TouroCOM Hosts Second Semi-Annual Tastes of the World Event
Raises Money for Rohingya Muslims
As a child in multicultural Queens, TouroCOM student Sarah Aly was used to eating foreign foods.
"We ate whatever dishes the parents of our friends made," said Aly, the president of TouroCOM’s International Medicine Society. “Food is an easy way to experience someone else’s culture. It opens the door to conversation and it’s a great way to get to know people."
When she began DO school at TouroCOM, she brought the idea with her and last year held the first Tastes of the World event, a fundraiser where TouroCOM students made dishes inspired by their heritage. Proceeds from last year’s event were donated to a charity in Venezuela. This year’s event, held on Nov. 16, attracted almost 100 students and faculty members
"At Touro we have such a diverse student body along with being in the most diverse city in the world," explained Aly.
There were more than 24 different dishes from all over the world including: macarona beschamel from Egypt, penang curry from Thailand, and Chickpea tofu salad from Myanmar. (For the less brave eaters, there were peanut butter and jelly sandwiches.) The event raised more than $800, which will be donated to aid Rohingya Muslim refugees who fled persecution in Myanmar. Students also held a bone marrow registry and a clothing drive.
Both last year’s event and this year’s event were co-hosted by several other TouroCOM Harlem student groups, including The Asian Pacific American Medical Student Association, Student Association of American College of Osteopathic Family Physicians, Student National Medical Association, Latino Medical Students Association.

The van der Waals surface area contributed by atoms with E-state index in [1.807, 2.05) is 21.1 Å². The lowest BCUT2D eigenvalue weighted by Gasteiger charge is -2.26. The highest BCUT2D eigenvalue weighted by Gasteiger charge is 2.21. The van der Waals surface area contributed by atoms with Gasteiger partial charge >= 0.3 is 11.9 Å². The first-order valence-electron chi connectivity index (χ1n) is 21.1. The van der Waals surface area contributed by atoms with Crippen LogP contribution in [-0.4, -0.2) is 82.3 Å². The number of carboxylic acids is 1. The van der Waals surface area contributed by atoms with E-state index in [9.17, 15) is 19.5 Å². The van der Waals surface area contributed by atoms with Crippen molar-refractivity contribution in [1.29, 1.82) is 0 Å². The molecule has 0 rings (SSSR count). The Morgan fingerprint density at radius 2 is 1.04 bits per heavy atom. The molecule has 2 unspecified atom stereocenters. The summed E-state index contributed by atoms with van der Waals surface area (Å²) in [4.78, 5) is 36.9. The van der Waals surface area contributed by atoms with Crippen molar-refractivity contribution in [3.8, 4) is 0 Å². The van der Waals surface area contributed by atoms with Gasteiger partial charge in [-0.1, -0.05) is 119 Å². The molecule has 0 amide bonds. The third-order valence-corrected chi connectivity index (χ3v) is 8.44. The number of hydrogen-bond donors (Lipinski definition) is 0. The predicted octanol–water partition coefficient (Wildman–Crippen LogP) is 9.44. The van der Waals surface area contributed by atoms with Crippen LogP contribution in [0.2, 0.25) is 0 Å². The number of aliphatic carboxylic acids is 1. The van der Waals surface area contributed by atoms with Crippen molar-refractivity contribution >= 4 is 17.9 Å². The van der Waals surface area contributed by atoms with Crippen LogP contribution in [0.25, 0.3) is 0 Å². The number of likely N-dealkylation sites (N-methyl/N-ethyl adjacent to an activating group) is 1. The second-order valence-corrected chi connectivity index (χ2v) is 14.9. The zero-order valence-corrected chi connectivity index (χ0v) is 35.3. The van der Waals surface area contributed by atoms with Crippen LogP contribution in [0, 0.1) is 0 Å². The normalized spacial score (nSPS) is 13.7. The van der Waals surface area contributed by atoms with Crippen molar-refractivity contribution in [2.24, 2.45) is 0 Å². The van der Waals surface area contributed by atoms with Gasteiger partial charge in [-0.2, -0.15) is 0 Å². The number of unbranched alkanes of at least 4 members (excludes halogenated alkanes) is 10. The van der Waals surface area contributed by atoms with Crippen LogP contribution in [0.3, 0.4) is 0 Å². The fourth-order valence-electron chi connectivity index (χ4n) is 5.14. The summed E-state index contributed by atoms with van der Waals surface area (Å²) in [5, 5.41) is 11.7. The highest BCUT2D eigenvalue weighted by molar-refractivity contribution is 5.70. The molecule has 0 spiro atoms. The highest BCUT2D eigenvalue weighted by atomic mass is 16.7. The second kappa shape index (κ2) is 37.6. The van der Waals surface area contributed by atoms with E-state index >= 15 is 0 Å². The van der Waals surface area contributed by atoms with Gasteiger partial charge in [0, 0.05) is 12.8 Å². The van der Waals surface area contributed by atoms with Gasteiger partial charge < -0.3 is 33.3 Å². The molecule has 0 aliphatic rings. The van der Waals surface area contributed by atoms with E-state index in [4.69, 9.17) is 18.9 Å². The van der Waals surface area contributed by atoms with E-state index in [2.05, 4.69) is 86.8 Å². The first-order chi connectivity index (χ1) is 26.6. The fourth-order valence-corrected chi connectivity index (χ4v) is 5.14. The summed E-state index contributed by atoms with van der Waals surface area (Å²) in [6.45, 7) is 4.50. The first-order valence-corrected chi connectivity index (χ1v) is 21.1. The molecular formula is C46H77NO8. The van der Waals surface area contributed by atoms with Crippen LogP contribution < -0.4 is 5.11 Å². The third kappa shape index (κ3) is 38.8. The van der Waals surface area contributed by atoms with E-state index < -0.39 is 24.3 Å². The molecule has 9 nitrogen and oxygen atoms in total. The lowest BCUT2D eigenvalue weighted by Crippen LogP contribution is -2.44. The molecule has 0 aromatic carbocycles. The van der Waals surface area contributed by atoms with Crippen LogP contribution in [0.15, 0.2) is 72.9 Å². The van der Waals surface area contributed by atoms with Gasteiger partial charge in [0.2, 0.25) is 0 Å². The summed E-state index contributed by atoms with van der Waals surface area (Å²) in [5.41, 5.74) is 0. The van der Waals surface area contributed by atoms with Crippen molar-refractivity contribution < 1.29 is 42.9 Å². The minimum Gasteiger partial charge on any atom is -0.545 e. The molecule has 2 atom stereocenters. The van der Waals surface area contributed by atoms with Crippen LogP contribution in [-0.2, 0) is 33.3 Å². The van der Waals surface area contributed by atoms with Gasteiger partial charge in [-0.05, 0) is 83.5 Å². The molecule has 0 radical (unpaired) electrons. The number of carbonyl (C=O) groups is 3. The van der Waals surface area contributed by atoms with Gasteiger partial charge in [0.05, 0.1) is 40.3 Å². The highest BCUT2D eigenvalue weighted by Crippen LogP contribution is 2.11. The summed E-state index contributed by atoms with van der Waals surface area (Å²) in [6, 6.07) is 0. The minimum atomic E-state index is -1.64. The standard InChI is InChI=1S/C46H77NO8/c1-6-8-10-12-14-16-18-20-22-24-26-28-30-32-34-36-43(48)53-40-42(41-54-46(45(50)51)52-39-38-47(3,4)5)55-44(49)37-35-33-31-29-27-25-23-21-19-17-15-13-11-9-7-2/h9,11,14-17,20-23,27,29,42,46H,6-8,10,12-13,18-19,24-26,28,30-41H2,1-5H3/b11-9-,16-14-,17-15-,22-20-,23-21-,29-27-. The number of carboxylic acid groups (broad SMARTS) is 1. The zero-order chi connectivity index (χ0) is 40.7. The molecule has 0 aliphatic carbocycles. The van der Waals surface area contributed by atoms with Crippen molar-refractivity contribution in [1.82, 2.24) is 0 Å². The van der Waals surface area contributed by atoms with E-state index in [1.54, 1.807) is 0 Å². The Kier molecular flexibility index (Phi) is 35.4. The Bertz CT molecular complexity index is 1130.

“It was an opportunity to share our culture with other members of the student body and faculty,” said Justin Chin, president of TouroCOM’s Asian Pacific American Medical School Association. “All of us are aspiring medical professionals and we’re going to be working with many different cultures. Being able to experience other cultures through their food is a fun way to connect.”
Austin Ardalan, president of TouroCOM’s Family Medicine club, said that the charity work was part of the school’s mission.
“The main reason we’re going to medical school is to help people,” Ardalan said. “The sooner we can help—in any capacity, like raising money for those in need—the better.”